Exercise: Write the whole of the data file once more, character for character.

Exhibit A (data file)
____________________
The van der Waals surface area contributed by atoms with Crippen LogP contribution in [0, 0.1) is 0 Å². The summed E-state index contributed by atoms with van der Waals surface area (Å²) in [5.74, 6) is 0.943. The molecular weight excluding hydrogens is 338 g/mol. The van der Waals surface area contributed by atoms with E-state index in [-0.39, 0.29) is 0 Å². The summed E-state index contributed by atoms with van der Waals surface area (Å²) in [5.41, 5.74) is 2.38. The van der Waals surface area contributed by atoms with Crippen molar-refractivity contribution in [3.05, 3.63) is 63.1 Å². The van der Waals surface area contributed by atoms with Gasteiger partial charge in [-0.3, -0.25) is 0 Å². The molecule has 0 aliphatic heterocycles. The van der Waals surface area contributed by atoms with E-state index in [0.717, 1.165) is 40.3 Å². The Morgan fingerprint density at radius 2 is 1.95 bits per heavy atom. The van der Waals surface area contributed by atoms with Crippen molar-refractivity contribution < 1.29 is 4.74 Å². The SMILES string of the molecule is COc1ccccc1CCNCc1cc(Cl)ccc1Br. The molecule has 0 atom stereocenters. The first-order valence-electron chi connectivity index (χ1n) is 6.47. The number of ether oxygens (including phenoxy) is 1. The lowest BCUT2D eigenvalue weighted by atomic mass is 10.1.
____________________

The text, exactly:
The van der Waals surface area contributed by atoms with Crippen LogP contribution in [0, 0.1) is 0 Å². The summed E-state index contributed by atoms with van der Waals surface area (Å²) in [5.74, 6) is 0.943. The molecular weight excluding hydrogens is 338 g/mol. The van der Waals surface area contributed by atoms with E-state index in [-0.39, 0.29) is 0 Å². The summed E-state index contributed by atoms with van der Waals surface area (Å²) in [5.41, 5.74) is 2.38. The van der Waals surface area contributed by atoms with Crippen molar-refractivity contribution in [3.05, 3.63) is 63.1 Å². The van der Waals surface area contributed by atoms with Gasteiger partial charge in [-0.3, -0.25) is 0 Å². The molecule has 0 aliphatic heterocycles. The van der Waals surface area contributed by atoms with E-state index in [0.717, 1.165) is 40.3 Å². The Morgan fingerprint density at radius 2 is 1.95 bits per heavy atom. The van der Waals surface area contributed by atoms with Crippen molar-refractivity contribution < 1.29 is 4.74 Å². The SMILES string of the molecule is COc1ccccc1CCNCc1cc(Cl)ccc1Br. The molecule has 0 atom stereocenters. The first-order valence-electron chi connectivity index (χ1n) is 6.47. The number of ether oxygens (including phenoxy) is 1. The lowest BCUT2D eigenvalue weighted by atomic mass is 10.1.